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Backlash

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The problem with America is the problem of whiteness.

It’s hard to get around this conclusion. As John Huntington and Lawrence Glickman explore in their recent Atlantic piece, one common theme in American history is that every time there is any progress made on minority rights, the white backlash lasts for decades.

Although the United States was born of a revolution, one common view maintains that the Constitution tamed our rebellious impulse and launched a distinctly nonrevolutionary political experiment. But throughout American history, an important strand of conservatism has repeatedly championed rebellions—or what are better understood as counterrevolutions.

They emerge like clockwork: Each time political minorities advocate for and achieve greater equality, conservatives rebel, trying to force a reinstatement of the status quo.

The term counterrevolution is significant not only because conservatives have regularly employed it, but also because it highlights their own agency, something they often seek to conceal. In order to portray their actions as defensive rather than aggressive, conservatives tend to depict themselves as acted upon and besieged. As William F. Buckley wrote in the National Review’s mission statement in 1955, conservatism “stands athwart history, yelling Stop.” Here the agent is history; conservatives are merely making a reply. But such rhetorical gestures discount what any close look at these movements makes clear: Conservatives have done much more than yell. They have fought against equality vigorously, often violently.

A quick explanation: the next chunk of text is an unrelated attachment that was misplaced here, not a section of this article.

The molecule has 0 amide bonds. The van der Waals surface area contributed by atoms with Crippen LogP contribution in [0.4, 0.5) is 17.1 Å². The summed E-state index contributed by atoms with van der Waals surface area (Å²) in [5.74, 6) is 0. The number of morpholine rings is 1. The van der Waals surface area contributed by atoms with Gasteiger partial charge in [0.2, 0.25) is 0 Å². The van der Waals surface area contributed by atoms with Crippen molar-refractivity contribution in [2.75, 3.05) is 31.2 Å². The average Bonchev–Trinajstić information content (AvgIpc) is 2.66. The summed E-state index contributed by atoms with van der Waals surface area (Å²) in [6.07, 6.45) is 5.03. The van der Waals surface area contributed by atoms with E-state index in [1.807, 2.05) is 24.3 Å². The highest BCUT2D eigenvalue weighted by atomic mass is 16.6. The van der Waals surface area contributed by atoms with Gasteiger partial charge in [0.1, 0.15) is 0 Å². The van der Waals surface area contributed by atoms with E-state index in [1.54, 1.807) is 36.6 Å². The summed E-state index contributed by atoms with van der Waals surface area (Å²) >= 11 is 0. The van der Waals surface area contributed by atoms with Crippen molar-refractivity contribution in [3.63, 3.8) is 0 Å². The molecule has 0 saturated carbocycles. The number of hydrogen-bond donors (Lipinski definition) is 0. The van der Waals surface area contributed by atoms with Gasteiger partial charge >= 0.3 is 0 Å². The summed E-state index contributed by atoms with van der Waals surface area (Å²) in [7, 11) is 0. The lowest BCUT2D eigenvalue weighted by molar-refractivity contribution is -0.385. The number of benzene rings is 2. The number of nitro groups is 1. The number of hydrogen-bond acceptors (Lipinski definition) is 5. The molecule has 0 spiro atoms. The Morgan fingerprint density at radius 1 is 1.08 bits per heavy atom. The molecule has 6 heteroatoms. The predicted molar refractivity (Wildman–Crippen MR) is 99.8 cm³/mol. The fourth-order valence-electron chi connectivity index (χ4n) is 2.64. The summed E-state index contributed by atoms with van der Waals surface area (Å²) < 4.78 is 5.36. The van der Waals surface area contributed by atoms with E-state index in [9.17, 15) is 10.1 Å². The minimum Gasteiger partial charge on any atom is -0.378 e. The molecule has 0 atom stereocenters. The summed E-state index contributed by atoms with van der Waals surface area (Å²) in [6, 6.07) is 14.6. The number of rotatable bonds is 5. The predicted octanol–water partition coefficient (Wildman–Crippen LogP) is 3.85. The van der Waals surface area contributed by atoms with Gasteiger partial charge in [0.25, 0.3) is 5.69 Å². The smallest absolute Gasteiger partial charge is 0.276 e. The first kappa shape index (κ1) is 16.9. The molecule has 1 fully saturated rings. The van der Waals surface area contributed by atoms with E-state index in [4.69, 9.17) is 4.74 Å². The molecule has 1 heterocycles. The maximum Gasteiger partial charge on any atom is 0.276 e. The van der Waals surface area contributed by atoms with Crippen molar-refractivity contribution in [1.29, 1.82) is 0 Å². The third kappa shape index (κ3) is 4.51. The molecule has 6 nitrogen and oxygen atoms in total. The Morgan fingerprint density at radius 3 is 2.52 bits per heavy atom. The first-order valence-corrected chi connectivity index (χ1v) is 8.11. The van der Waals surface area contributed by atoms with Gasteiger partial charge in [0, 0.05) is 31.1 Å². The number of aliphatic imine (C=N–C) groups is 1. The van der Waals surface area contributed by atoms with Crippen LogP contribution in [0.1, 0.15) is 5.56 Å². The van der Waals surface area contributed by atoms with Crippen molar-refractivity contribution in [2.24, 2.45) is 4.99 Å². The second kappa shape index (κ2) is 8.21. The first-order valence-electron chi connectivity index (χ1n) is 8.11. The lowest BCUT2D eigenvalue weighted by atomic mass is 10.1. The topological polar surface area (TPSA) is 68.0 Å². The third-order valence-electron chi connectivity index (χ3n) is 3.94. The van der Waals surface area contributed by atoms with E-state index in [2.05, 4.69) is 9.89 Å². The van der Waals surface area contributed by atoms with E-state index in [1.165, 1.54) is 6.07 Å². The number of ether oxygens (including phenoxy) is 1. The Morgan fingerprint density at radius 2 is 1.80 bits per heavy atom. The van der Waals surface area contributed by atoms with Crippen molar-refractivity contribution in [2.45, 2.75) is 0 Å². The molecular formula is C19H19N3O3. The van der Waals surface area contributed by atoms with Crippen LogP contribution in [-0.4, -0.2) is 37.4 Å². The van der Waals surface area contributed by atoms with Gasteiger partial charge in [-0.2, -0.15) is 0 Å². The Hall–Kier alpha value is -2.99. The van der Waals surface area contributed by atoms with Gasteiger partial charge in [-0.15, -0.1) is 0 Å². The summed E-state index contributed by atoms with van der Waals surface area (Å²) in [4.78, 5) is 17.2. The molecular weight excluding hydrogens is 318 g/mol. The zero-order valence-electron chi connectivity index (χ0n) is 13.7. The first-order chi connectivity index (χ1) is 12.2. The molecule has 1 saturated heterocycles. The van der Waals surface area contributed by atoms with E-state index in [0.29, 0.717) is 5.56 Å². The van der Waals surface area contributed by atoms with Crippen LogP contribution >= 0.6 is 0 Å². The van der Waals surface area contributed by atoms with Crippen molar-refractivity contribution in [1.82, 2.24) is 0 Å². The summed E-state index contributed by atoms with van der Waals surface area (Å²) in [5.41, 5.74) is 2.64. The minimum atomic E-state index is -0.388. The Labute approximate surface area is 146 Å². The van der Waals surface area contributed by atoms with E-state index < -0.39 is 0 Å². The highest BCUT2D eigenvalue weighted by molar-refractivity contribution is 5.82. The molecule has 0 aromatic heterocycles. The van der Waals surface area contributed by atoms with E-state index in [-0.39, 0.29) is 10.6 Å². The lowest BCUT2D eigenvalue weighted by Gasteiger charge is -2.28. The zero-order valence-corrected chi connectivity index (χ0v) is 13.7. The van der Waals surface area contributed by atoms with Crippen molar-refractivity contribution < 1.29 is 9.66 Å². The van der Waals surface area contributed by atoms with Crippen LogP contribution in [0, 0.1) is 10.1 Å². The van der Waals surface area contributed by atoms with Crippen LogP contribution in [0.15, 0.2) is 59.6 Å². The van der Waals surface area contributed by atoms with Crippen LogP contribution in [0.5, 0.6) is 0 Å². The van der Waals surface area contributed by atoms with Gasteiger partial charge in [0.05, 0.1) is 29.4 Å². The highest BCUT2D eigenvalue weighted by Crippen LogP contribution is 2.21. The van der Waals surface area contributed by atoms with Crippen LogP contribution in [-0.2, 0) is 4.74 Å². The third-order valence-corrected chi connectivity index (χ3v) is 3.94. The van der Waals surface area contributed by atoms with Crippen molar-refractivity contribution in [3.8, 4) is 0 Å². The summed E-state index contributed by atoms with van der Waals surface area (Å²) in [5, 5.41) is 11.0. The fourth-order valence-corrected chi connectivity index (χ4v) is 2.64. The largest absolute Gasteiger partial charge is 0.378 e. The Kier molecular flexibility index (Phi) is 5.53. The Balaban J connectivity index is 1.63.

Three historical moments—the revolt against post–Civil War Reconstruction, the mid-century fight against civil rights, and the modern Tea Party and Trump movements—stand out as perfect examples of the counterrevolutionary dynamic. They share certain broad themes: a hostility to racial equality, the invocation of apocalyptic rhetoric—that America is “under siege,” as President Donald Trump told the crowd on January 6 prior to the Capitol insurrection—and a deep distrust of democracy.

The rest of this very good essay provides historical examples to elucidate each point.

In other words, it’s incredible (but not really) just how the election of Barack Obama radicalized whites in this nation.

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